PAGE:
Two grant awards aimed at making school a more interactive experience for students outside of class will bring $5,000 each to Kinston High School and Pink Hill Elementary School.
The Lowe’s Toolbox For Education Grants will help Catherine Seitzer, media coordinator at the high school, proceed with her plan to remodel and reinvent the library there and will put heavy duty outdoor musical instruments on the playground at Pink Hill.
“We wanted something that could be used on the playground but still have an educational link to it,” said Brenda Griffin, fourth grade teacher and head of the grant-writing committee at Pink Hill. “We went with some musical activities that would be outside yet give children an opportunity to have a musical, artistic experience. That’s something they can do together in groups and have interaction with each other.”
With the grant, the school will purchase and install tuned drums, a glockenspiel and a recycled plastic chime wall. That will bring to five the total number of instruments available to children during free playtime outdoors.
“We already have a couple of pieces one of our second-grade teachers purchased with a grant,” principal Lee Anne Hardy said. “We knew how much students enjoyed those pieces and that led us to expand.”
Hardy encourages and Griffin leads a coordinated grant-writing effort that has brought the elementary school phenomenal success in winning cash and in-kind awards. This school year, Pink Hill teachers have won 32 grants, including five written by Griffin. This year’s Lowe’s Toolbox Grant is the second the school has won in three years; Lowes’ rules require winners to sit out a year before reapplying.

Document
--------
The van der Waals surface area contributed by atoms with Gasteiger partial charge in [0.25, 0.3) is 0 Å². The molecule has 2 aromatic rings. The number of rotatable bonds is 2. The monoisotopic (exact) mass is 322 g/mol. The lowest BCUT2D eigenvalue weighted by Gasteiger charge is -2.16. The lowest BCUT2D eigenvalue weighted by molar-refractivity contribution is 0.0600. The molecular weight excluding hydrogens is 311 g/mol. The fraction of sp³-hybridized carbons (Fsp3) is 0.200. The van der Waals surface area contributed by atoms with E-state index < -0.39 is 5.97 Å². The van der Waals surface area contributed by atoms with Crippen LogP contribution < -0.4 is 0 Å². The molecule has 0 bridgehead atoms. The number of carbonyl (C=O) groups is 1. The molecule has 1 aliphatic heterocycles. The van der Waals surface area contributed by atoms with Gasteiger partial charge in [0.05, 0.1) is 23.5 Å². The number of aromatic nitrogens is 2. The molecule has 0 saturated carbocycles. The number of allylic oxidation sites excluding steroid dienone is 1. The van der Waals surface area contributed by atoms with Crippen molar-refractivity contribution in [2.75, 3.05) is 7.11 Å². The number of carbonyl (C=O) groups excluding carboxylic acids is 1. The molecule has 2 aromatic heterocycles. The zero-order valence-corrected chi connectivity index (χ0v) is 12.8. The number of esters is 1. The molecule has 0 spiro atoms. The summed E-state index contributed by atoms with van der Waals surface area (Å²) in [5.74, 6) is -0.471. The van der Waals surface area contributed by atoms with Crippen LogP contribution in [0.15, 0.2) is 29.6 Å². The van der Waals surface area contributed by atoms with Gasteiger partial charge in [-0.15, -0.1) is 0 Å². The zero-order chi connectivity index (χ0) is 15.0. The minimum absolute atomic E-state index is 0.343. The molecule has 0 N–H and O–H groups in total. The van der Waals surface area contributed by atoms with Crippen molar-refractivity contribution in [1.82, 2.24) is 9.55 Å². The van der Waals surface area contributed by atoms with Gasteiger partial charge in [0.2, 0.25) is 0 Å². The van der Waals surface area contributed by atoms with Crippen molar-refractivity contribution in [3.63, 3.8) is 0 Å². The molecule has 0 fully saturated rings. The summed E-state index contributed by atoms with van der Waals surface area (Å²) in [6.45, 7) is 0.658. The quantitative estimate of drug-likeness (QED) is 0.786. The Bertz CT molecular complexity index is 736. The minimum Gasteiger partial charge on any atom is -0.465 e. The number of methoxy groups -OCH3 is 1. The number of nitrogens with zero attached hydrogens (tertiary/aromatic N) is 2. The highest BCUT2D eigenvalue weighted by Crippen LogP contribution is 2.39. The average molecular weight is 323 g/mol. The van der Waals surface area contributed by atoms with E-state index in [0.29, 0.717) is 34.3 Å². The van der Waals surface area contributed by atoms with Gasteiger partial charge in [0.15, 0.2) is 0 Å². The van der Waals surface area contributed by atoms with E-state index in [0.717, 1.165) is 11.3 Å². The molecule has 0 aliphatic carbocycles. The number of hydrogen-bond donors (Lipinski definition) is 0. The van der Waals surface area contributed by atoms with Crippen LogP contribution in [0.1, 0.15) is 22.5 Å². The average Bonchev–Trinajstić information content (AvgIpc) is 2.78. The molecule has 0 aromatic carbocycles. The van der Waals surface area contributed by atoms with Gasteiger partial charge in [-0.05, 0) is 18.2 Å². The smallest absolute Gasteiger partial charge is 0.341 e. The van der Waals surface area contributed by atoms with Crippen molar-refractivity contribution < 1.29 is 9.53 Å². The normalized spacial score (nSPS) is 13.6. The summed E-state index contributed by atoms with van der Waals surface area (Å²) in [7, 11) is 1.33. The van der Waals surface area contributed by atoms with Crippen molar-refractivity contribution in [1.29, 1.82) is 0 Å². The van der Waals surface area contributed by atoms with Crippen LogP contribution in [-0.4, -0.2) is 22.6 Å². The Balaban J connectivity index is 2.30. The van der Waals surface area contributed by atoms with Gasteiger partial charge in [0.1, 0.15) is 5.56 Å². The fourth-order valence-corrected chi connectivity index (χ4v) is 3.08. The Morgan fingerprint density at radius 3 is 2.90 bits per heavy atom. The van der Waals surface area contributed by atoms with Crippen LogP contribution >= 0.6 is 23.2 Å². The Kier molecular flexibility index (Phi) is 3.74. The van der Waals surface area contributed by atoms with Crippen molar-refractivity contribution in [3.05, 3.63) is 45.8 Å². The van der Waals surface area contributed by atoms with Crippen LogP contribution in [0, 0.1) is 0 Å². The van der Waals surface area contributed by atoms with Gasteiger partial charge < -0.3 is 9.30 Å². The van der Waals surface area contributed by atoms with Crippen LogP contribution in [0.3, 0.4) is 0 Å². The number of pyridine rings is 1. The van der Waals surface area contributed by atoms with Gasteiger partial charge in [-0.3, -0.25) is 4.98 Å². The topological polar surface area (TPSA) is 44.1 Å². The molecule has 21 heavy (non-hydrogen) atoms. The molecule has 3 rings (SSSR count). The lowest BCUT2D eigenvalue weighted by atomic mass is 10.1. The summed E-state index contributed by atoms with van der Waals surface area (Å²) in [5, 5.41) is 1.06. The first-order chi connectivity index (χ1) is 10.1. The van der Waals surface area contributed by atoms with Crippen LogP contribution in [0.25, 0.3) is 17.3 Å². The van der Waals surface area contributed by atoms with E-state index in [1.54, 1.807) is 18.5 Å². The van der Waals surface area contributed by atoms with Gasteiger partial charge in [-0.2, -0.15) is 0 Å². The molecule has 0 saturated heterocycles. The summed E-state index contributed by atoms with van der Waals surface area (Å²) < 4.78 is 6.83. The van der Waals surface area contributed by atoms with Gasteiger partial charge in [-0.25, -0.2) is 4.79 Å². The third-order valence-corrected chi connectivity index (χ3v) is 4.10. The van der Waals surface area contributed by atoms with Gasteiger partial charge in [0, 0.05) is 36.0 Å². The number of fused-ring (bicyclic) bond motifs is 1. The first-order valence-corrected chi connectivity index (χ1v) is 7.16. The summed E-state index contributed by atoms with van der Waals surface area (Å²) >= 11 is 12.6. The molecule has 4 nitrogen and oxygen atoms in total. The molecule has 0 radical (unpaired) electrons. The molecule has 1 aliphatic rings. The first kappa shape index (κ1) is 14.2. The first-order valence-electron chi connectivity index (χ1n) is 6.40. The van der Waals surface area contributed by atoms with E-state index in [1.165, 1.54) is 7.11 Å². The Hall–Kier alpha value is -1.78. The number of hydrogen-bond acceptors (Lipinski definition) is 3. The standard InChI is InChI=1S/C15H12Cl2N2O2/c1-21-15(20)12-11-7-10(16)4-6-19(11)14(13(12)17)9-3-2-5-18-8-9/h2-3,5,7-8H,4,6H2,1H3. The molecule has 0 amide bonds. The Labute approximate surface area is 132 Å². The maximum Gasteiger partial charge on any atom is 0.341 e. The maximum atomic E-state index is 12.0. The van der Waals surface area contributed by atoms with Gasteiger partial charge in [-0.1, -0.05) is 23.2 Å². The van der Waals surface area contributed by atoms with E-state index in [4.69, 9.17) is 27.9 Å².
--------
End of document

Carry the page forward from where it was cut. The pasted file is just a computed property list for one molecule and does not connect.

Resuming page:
“This was a grant that our grant team worked on together,” Griffin said. “Mrs. Hardy had made some suggestions about things we could use this grant for and one of them was a suggestion for something to go out on the playground.”
Both Hardy and Griffin said they had noticed how popular outdoor instruments were with young visitors to museums geared to children. “They appeal to children’s creativity. Nothing’s structured,” Hardy said. “We need to diversify what’s out on the playground from an interest standpoint.”
Seitzer has much the same goal at Kinston High – only in the school’s media center. “I’m trying to make over the space,” she said. “We are going to take out a bunch of shelves and rip up the carpet and put in new flooring, and paint it up. We’re expanding the area to make it more of a collaborative learning space rather than a storage house.”
Earlier this year, she won a statewide grant that purchased technical equipment for use in the media center by classes or students working independently, creating “a space where students come in with a problem and solve it through hands-on learning.” She has another grant pending for the purchase of a graphics novel library.
“I’m trying to get people back in here,” she said. “I’m trying to make it one of the central hubs of the school.”
To that end, she plans to host weekly lunches with the librarian – one for students and one for teachers. “With the students, it could be like a current events club, where they can come in and talk about whatever they want to talk about, something to get them acclimated to this space,” Seitzer said. “With the teachers, it would be like professional development – how to use this space, how to use the new equipment that’s coming in and how to integrate it into their lesson planning.”
Lowe’s accepts up to 3,000 grant applications nationwide during the year and funds as many as 500 grants during the fall and spring cycles. Kinston and Pink Hill applied in September as part of the fall cycle and learned of their award earlier this month.
Winners are encouraged to work with their local Lowe’s Home Improvement store in fulfilling the grant, an offer that includes volunteer help from store employees.
“I’ll call our local Lowe’s store management and get everything I need to get started,” Seitzer said.